Since the tabstop semlit command is included in a program master source file, it is common to enclose it in comments. This allows the user to compile the master program source file directly without generating a clean copy.

srcfile - doc

The srcfile command identifies a program master source file and specifies its output name. The srcfile command must be specified exactly once for each program master source file. When the srcfile command is processed, it causes the program master source file to be scanned, and the program output source file to be created, as well as an html-formatted version of the program output source file. Finally, a link to the program output source file is added to the documentation. The author must be aware of this link and work it into the documentation.

When naming the output file, it is common to use the proper file extension for the language. For example, if the program is written in C, the output file would normally be named with the “.c” extension. However, be aware that web servers often expect certain files to be interpreted in special ways. For example, I originally had my program output file named “”, but that made it impossible for the viewer to download the program source; the web server thought I wanted to execute the file. The same thing happens with “.sh” and “.py” (for shell and python scripts). So I settled on “semlit_pl.txt” and “semlit_sh.txt”, with the expectation that a user would rename it after download.




The following program source files are documented.  Right-click the links and save.
=semlit,srcfile,semlit_pl.slsrc,semlit_pl.txt= - main semlit Perl source code.
=semlit,srcfile,semlit_sh.slsrc,semlit_sh.txt= - shell script wrapper.

initialsource - doc

The initialsource command identifies a source file to be initially displayed in the source frame. It defaults to “blank.html”. This should be the final source output file, as generated by semlit. For example, “xyz_c.slsrc.html” This command is often included right after the corresponding ‘srcfile’ command (see above).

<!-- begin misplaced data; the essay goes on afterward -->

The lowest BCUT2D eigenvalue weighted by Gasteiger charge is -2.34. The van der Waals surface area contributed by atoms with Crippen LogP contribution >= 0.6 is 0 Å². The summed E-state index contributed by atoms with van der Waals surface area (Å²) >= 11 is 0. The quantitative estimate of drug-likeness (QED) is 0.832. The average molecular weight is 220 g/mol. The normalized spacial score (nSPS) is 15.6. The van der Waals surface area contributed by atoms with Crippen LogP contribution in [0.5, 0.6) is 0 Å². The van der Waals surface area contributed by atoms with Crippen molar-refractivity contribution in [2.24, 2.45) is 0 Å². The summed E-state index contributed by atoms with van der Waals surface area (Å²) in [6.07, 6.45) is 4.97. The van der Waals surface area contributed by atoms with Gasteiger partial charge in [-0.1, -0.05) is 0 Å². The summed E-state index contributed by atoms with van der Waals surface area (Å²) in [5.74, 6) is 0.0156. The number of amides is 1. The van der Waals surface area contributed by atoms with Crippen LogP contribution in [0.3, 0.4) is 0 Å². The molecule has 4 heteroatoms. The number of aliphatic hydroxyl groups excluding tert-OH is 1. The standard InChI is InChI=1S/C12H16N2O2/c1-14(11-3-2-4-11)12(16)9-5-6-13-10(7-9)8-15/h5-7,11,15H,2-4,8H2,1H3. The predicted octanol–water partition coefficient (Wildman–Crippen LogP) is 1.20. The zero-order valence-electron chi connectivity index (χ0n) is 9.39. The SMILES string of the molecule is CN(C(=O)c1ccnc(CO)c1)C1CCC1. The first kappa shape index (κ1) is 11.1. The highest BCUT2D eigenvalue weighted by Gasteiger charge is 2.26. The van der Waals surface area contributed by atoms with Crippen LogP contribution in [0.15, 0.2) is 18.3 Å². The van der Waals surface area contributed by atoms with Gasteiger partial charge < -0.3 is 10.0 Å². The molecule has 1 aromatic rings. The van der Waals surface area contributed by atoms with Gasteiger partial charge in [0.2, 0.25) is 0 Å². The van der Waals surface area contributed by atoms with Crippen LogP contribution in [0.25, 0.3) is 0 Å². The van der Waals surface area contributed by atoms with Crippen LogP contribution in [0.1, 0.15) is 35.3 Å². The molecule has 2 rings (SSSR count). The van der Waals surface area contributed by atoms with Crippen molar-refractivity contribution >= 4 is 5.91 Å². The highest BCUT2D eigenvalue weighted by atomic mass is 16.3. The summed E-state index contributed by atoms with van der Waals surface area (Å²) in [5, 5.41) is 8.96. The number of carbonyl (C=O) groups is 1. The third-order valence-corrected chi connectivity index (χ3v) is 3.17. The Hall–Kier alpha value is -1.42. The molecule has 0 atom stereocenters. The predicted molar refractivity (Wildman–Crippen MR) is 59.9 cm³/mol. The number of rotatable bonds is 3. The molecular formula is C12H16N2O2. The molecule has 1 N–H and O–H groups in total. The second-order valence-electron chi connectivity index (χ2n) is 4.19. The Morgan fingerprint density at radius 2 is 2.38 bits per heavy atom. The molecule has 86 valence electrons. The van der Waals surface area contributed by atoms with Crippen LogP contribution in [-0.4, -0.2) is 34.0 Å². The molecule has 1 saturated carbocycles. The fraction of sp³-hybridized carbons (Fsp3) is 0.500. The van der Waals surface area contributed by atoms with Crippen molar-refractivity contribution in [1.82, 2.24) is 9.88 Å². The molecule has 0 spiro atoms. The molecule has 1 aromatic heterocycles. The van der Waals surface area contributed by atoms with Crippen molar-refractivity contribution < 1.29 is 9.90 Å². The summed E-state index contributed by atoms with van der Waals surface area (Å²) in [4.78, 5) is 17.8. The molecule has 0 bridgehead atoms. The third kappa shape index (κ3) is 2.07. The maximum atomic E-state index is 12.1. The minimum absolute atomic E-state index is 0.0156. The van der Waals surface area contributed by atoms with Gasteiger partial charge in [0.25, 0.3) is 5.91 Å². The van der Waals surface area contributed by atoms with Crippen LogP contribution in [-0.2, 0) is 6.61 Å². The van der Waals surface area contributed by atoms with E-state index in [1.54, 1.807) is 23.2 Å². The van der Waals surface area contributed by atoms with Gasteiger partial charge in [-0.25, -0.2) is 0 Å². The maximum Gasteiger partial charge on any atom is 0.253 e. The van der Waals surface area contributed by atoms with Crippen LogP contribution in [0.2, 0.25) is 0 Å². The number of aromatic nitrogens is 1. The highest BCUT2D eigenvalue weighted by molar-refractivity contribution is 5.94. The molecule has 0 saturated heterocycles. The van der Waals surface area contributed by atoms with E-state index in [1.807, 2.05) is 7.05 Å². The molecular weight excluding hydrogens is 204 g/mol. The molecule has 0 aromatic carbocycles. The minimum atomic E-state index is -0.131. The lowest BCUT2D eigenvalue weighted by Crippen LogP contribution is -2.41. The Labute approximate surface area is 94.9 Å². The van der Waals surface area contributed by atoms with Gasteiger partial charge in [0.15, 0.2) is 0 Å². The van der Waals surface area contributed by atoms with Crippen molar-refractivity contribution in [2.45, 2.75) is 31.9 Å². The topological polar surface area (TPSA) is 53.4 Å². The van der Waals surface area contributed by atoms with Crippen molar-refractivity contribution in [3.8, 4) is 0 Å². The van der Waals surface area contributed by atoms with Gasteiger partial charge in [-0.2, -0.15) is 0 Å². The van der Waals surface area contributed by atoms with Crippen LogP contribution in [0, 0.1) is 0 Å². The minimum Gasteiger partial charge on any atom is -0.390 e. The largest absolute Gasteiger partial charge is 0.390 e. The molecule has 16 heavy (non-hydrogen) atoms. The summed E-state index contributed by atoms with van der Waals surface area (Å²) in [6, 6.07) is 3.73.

No output text is generated by this command. It only sets internal state of the semlit tool so that the right file is specified in the frameset page.





include - doc

The include command scans a documentation file. One might have some standardized boilerplate in a common directory (which might be specified on the command-line using “-I directory”). Unlike the “srcfile” command, “include” does not insert a link or anything else into the output documentation.





block - src

The block command is used in the program source file to start a named block of code. The block is ended with the “endblock” command. The code between block and endblock can be inserted into the output documentation file using the “insert” command.


... program code ...


/* =semlit,block,mainloop= */
for (i = 1; i < 10; ++i) {
    printf("i=%d\n", i);
/* =semlit,endblock,mainloop= */

It is also possible to have overlapping named blocks. For example:

/* =semlit,block,mainloop= */
for (i = 1; i < 10; ++i) {
    /* =semlit,block,outputline= */
    printf("i=%d\n", i);
    /* =semlit,endblock,outputline= */
/* =semlit,endblock,mainloop= */

This allows one part of the document to give a general description of the entire “mainloop”, while another part of the document can describe in detail the “outputline” section.

endblock - src

The endblock command completes a named block of program source code. See “block” command above.

insert - doc

The insert command inserts a named source code block into the output documentation. The named source code fragment is identified using “block” and “endblock” commands in the program master source files.






Donald Knuth’s 1984 paper “Literate Programming” describes a programming language and documentation system called WEB. Knuth states, “I chose the name WEB partly because it was one of the few three-letter words of English that hadn’t already been applied to computers.” (Knuth had named his system prior to the development of the Internet-based “World-Wide Web” and the ubiquitous “web browser”.)

One of the strong points of Literate Programming is that a program may be described in the order in which it makes the most sense to teach it. I.e. the ordering of the code does not have to match the execution order, or the order that the compiler needs the code. The WEB system takes care of extracting the source code from the literate file and preparing it for consumption by the compiler.

Another feature of the system is to introduce a very expressive programming language which would be translated into the high-level language of the user’s choice. The original WEB system produced Pascal code, but the WEB language is not limited by the features supported by Pascal. For example, whereas Pascal has no macro-processing capability, the WEB system supports powerful macros. Note: a C translator has been added in the years since.